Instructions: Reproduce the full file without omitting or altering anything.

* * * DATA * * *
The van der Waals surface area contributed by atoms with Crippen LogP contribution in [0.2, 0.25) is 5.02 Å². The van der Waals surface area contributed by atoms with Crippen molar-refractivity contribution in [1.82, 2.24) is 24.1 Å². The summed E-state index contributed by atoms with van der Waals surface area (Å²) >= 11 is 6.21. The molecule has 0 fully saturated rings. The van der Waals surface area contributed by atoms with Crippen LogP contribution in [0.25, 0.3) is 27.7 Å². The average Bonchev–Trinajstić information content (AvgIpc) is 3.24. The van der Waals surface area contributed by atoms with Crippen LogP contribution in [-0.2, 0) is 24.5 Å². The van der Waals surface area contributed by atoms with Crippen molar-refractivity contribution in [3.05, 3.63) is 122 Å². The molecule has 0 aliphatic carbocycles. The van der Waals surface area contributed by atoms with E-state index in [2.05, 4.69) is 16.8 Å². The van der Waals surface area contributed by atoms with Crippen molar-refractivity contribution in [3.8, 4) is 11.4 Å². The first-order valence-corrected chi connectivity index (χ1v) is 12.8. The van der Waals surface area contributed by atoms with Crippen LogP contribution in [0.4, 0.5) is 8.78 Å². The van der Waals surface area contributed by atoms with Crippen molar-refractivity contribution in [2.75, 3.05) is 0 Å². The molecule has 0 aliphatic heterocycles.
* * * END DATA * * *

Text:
The van der Waals surface area contributed by atoms with Crippen LogP contribution in [0.2, 0.25) is 5.02 Å². The van der Waals surface area contributed by atoms with Crippen molar-refractivity contribution in [1.82, 2.24) is 24.1 Å². The summed E-state index contributed by atoms with van der Waals surface area (Å²) >= 11 is 6.21. The molecule has 0 fully saturated rings. The van der Waals surface area contributed by atoms with Crippen LogP contribution in [0.25, 0.3) is 27.7 Å². The average Bonchev–Trinajstić information content (AvgIpc) is 3.24. The van der Waals surface area contributed by atoms with Crippen LogP contribution in [-0.2, 0) is 24.5 Å². The van der Waals surface area contributed by atoms with Crippen molar-refractivity contribution in [3.05, 3.63) is 122 Å². The molecule has 0 aliphatic carbocycles. The van der Waals surface area contributed by atoms with E-state index in [2.05, 4.69) is 16.8 Å². The van der Waals surface area contributed by atoms with Crippen molar-refractivity contribution in [3.8, 4) is 11.4 Å². The first-order valence-corrected chi connectivity index (χ1v) is 12.8. The van der Waals surface area contributed by atoms with Crippen LogP contribution in [0.4, 0.5) is 8.78 Å². The van der Waals surface area contributed by atoms with Crippen molar-refractivity contribution in [2.75, 3.05) is 0 Å². The molecule has 0 aliphatic heterocycles.